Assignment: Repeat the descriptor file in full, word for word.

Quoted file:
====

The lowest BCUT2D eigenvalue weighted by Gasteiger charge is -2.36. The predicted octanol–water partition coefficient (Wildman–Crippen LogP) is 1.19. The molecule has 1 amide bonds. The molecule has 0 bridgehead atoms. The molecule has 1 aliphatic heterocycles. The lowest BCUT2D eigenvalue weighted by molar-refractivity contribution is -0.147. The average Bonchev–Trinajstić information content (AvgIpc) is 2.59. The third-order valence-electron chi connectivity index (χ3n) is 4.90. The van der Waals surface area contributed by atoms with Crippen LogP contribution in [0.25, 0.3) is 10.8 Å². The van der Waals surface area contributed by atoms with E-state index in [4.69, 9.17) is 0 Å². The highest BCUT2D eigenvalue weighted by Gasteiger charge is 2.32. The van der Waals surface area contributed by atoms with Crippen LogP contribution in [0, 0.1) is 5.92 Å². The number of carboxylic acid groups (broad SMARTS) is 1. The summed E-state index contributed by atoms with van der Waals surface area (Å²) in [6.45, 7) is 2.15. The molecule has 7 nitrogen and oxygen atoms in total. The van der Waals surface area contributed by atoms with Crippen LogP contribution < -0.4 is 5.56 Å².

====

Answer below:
The lowest BCUT2D eigenvalue weighted by Gasteiger charge is -2.36. The predicted octanol–water partition coefficient (Wildman–Crippen LogP) is 1.19. The molecule has 1 amide bonds. The molecule has 0 bridgehead atoms. The molecule has 1 aliphatic heterocycles. The lowest BCUT2D eigenvalue weighted by molar-refractivity contribution is -0.147. The average Bonchev–Trinajstić information content (AvgIpc) is 2.59. The third-order valence-electron chi connectivity index (χ3n) is 4.90. The van der Waals surface area contributed by atoms with Crippen LogP contribution in [0.25, 0.3) is 10.8 Å². The van der Waals surface area contributed by atoms with E-state index in [4.69, 9.17) is 0 Å². The highest BCUT2D eigenvalue weighted by Gasteiger charge is 2.32. The van der Waals surface area contributed by atoms with Crippen LogP contribution in [0, 0.1) is 5.92 Å². The number of carboxylic acid groups (broad SMARTS) is 1. The summed E-state index contributed by atoms with van der Waals surface area (Å²) in [6.45, 7) is 2.15. The molecule has 7 nitrogen and oxygen atoms in total. The van der Waals surface area contributed by atoms with Crippen LogP contribution < -0.4 is 5.56 Å².